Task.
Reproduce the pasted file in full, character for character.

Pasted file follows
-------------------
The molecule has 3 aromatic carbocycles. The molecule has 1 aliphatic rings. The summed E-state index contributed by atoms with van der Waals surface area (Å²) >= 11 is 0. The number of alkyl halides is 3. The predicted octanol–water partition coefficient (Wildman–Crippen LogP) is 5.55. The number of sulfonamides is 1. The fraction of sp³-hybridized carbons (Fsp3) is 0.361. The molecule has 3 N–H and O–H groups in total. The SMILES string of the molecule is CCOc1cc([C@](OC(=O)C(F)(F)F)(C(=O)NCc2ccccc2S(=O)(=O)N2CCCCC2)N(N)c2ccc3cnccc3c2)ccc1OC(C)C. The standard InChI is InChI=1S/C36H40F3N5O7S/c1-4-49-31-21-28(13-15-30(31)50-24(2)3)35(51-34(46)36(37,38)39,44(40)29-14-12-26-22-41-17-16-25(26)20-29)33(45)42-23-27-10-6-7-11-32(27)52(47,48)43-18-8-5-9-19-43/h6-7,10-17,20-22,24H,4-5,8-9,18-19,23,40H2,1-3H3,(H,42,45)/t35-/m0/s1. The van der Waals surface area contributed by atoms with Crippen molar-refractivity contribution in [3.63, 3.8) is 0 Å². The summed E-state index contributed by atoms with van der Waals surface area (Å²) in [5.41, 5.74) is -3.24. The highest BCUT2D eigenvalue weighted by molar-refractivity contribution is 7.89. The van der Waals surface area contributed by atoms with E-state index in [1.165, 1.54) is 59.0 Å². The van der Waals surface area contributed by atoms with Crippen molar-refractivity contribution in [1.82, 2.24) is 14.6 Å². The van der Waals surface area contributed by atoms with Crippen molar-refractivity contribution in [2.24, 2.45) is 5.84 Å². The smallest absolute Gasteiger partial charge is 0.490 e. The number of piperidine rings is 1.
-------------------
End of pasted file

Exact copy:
The molecule has 3 aromatic carbocycles. The molecule has 1 aliphatic rings. The summed E-state index contributed by atoms with van der Waals surface area (Å²) >= 11 is 0. The number of alkyl halides is 3. The predicted octanol–water partition coefficient (Wildman–Crippen LogP) is 5.55. The number of sulfonamides is 1. The fraction of sp³-hybridized carbons (Fsp3) is 0.361. The molecule has 3 N–H and O–H groups in total. The SMILES string of the molecule is CCOc1cc([C@](OC(=O)C(F)(F)F)(C(=O)NCc2ccccc2S(=O)(=O)N2CCCCC2)N(N)c2ccc3cnccc3c2)ccc1OC(C)C. The standard InChI is InChI=1S/C36H40F3N5O7S/c1-4-49-31-21-28(13-15-30(31)50-24(2)3)35(51-34(46)36(37,38)39,44(40)29-14-12-26-22-41-17-16-25(26)20-29)33(45)42-23-27-10-6-7-11-32(27)52(47,48)43-18-8-5-9-19-43/h6-7,10-17,20-22,24H,4-5,8-9,18-19,23,40H2,1-3H3,(H,42,45)/t35-/m0/s1. The van der Waals surface area contributed by atoms with Crippen molar-refractivity contribution in [3.63, 3.8) is 0 Å². The summed E-state index contributed by atoms with van der Waals surface area (Å²) in [5.41, 5.74) is -3.24. The highest BCUT2D eigenvalue weighted by molar-refractivity contribution is 7.89. The van der Waals surface area contributed by atoms with E-state index in [1.165, 1.54) is 59.0 Å². The van der Waals surface area contributed by atoms with Crippen molar-refractivity contribution in [1.82, 2.24) is 14.6 Å². The van der Waals surface area contributed by atoms with Crippen molar-refractivity contribution in [2.24, 2.45) is 5.84 Å². The smallest absolute Gasteiger partial charge is 0.490 e. The number of piperidine rings is 1.